If You Read Just One Book By An Astronaut, Make It This OneI am a space buff and have read many good accounts of the space program, including Andrew Chaikin s amazing A Man on the Moon, which should be required reading for everyone interested in these genera As for books written by astronauts, Carrying the Fire An Astronaut s Journeys by Michael Collins is probably the best I have read along with Jim Lovell s Lost Moon, aka Apollo 13 An important point to make right off the bat is that Collins had no co author on this project as many do He did it all himself, and let me tell you, he can write.Michael Collins, for those of you who don t know, was the third astronaut on Apollo 11, the one who stayed up and flew the command module while Neil and Buzz got all the press making the first moon landing Some may think that the Command Module Pilot got the short end of the stick because he didn t actually get to land on the moon, but Collins doesn t see it that way I know that I would be a liar or a fool if I said that I have the best of the three Apollo 11 seats, but I can say with truth and equanimity that I am perfectly satisfied with the one I have This venture has been structured for three men, and I consider my third to be as necessary as either of the other two He probably could have stuck around after Apollo 11 and walked on the moon as Commander on Apollo 17, but his experiences on Apollo 11 and Gemini 10 were enough, and he was content to walk away.I particularly enjoyed the behind the scenes look at things you don t usually see in the space program, such as the frustrations of training, quarantine before and after the mission, honest personal and humanizing views of other astronauts, and dealing with the often overwhelming worldwide public relations required by the job.Collins is funny and self deprecating When asked what he was thinking about while Neil and Buzz were making history walking on the moon, he replied, I just kept reminding myself that every single component in this spacecraft was provided by the guy who submitted the cheapest tender Collins makes everything interesting, from his early career in the Air Force, through the early astronaut selection process from which he was rejected , to his work in the development of the Gemini and Apollo EVA suits and the little old ladies tasked to hand glue the pieces together in the David Clark Company factory in Worcester, Massachusetts.There is an especially interesting section where Collins and Dave Scott are sent to the Paris Air Show in May, 1967 There, at the height of the space race and cold war with the USSR, they meet and find much in common with the competition, Soviet cosmonauts Pavel Belyaev and Konstantin Feoktistov In Belyaev we found a kindred spirit I liked him, and I would have flown with him These are honest and courageous words for a man of Collins stature to put into print in 1974 Open encounters like these may have helped lay the foundation for the joint U.S Russia International Space Station missions we have today.What really sets this book apart from other astronaut books are Collins intelligent, candid, and self depreciating observations about astronaut life no chest beating here , and the breathless minute by minute accounts of both his Gemini 10 and Apollo 11 missions I wasn t too familiar with Gemini 10, and was fascinated by his interactions with John Young, their two rendezvous with two different Agena Target Vehicles, and Collins two EVAs For the EVAs, he has to maneuver using a nitrogen gun and practices while standing on a disk in a space the size of a boxing ring set up like an air hockey table For his first EVA he stands up in the Gemini cockpit with the doors open and feels like a Roman god riding the skies in his chariot His second EVA is successful, but Collins makes no bones about how dicey it actually is He applies to NASA for travel reimbursement after the flight and receives a grand total of 24.While alone circling the moon in the Command module of Apollo 11, he knows he is alone in a way no other human has ever been before Not only does he have to be prepared for his role in the mission, but he also has to train to make it back to Earth alone in case of the very real possibility that Neil and Buzz do not make it back from the moon alive When he circles to the dark side of the moon alone, he is truly alone I am alone now, truly alone, and absolutely isolated from any known life I am it If a count were taken, the score would be three billion plus two over on the other side of the moon, and one plus God only knows what on this side I feel this powerfully not as fear or loneliness but as awareness, anticipation, satisfaction, confidence, almost exultation I like the feeling Collins speaks frankly about the difficulty some astronauts have, upon their return, of preventing the rest of their lives from being an anticlimax There is also the temptation of easy money There is money hanging around, but it is tainted PR money, trading great piles of greenbacks for tiny bits of soul, in an undetermined but unsatisfactory ratio For example, I have been offered 50,000 to do beer commercials, and I love beer, but somehow it seems a grubby thing to do So I remain flat broke, and I rationalize it by saying that it is a good thing, that it forces me to focus on the future, and that it keeps me lean and hungry in my outlook This, in a world today where many young people don t even know what selling out means.Michael Collins is a man of integrity, insight, and humility often lacking in today s public figures Carrying the Fire is excellent It is well written, moving, engaging, funny, and very personal If you read just one book by an astronaut, make it this one Very highly recommended.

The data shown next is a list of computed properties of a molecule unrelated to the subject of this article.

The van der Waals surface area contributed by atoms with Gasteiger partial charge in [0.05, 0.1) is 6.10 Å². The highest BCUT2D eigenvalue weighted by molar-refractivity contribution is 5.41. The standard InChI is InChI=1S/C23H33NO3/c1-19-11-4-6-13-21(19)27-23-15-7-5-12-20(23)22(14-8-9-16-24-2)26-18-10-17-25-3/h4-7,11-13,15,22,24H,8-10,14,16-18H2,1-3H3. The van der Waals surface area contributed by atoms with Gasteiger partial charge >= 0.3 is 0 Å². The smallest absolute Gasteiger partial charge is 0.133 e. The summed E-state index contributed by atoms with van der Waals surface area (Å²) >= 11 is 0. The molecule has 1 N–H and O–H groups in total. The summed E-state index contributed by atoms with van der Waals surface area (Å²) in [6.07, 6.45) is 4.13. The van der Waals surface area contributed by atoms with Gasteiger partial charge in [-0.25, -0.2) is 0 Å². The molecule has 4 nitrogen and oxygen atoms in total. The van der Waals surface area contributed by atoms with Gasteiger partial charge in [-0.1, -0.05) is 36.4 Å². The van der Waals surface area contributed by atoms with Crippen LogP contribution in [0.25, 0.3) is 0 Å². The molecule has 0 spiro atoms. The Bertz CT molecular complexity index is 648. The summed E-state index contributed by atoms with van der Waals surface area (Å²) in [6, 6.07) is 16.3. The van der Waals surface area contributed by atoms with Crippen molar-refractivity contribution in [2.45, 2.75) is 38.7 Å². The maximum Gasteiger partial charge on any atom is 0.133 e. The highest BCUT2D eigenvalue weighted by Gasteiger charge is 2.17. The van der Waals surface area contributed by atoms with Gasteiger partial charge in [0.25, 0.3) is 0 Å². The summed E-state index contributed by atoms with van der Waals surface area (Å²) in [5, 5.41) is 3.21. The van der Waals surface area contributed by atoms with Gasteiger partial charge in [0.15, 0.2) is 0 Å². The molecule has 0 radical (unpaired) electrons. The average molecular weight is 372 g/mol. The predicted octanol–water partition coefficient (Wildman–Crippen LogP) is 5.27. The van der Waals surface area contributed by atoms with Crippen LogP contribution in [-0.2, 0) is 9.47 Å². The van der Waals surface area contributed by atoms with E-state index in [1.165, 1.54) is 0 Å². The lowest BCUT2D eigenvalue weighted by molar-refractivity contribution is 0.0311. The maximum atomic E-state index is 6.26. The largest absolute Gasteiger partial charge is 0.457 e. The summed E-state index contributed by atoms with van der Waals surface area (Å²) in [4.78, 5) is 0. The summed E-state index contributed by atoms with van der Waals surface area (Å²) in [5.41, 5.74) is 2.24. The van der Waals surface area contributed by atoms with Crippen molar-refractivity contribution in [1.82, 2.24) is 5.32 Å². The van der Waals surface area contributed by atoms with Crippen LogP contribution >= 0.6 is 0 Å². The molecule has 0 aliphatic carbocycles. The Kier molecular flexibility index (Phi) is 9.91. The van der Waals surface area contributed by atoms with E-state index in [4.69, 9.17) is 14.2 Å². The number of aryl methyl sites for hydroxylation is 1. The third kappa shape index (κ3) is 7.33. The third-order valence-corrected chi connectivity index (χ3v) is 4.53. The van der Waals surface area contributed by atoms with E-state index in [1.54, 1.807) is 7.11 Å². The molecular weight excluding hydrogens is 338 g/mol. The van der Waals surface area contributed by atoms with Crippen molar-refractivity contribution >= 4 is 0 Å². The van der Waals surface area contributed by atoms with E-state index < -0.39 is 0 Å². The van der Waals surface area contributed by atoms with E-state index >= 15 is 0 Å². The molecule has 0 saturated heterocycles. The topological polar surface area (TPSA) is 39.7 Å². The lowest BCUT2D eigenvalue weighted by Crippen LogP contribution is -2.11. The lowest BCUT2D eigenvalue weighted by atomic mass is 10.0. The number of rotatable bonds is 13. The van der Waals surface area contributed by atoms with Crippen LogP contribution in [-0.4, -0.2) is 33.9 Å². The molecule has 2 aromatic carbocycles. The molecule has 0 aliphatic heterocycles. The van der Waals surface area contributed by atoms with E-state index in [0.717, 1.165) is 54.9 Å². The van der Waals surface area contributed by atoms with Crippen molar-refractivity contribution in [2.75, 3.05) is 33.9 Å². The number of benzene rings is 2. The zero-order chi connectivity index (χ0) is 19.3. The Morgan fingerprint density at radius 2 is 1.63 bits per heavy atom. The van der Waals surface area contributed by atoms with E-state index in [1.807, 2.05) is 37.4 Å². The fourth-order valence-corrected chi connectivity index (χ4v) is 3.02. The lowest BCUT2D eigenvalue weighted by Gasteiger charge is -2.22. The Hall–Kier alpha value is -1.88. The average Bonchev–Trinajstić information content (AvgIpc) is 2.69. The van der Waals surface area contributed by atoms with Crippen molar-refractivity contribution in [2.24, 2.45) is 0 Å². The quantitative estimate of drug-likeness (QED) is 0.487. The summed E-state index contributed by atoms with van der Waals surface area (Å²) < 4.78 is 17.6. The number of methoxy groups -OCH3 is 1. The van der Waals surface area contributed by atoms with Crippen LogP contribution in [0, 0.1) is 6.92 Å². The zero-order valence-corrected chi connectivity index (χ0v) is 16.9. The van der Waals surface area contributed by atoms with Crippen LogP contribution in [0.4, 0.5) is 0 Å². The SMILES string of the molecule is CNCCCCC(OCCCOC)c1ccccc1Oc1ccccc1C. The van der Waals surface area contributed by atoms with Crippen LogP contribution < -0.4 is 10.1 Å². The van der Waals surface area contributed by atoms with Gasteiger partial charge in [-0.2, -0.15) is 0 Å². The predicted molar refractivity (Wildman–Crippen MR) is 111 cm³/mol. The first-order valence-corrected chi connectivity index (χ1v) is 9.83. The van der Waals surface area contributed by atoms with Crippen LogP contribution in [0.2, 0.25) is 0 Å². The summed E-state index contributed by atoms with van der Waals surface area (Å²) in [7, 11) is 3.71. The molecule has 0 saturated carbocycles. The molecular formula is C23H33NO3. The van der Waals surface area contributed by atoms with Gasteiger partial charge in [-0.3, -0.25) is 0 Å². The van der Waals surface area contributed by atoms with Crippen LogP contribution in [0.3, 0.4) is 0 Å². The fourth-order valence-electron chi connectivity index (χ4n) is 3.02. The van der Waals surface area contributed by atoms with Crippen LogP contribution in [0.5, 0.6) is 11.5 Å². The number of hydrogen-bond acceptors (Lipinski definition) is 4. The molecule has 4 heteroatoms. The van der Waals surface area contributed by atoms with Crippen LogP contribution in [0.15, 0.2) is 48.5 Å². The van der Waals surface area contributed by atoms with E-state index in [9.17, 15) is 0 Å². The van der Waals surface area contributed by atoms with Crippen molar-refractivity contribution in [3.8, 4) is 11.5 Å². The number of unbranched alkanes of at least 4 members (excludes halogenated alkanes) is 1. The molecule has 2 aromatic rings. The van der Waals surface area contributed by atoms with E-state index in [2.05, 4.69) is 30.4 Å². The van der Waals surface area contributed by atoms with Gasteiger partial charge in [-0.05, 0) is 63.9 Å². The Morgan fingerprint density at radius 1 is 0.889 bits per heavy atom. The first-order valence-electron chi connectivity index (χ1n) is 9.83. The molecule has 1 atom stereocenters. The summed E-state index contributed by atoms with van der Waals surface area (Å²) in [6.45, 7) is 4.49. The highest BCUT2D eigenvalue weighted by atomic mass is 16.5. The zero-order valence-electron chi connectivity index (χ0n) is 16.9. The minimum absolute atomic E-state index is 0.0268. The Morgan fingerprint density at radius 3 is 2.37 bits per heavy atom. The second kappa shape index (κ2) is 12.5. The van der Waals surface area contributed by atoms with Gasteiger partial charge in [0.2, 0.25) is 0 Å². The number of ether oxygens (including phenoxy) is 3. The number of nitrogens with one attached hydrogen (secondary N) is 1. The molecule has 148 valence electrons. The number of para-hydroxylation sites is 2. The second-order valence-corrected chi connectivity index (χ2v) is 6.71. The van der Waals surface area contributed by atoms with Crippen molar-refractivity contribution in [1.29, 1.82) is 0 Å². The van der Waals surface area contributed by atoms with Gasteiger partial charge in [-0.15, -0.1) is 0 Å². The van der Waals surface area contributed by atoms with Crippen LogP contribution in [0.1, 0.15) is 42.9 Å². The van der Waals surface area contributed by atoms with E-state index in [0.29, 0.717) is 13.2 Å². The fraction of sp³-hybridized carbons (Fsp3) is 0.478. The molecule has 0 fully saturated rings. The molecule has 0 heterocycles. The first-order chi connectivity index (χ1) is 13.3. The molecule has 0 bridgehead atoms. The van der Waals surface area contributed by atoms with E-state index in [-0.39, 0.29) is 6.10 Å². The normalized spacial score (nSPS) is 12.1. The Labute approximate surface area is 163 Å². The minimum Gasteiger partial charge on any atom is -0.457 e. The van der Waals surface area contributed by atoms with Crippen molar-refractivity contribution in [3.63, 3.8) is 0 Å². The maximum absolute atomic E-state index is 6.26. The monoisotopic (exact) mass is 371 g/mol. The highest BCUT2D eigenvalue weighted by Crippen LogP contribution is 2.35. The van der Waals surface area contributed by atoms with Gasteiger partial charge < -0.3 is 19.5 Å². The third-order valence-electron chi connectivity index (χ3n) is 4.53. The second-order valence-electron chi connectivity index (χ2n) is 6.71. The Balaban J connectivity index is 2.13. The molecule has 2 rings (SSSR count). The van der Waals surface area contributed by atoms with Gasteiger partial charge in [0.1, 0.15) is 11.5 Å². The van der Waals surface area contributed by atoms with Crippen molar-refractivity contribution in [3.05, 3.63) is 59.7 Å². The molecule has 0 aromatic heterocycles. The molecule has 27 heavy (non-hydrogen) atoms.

6. says: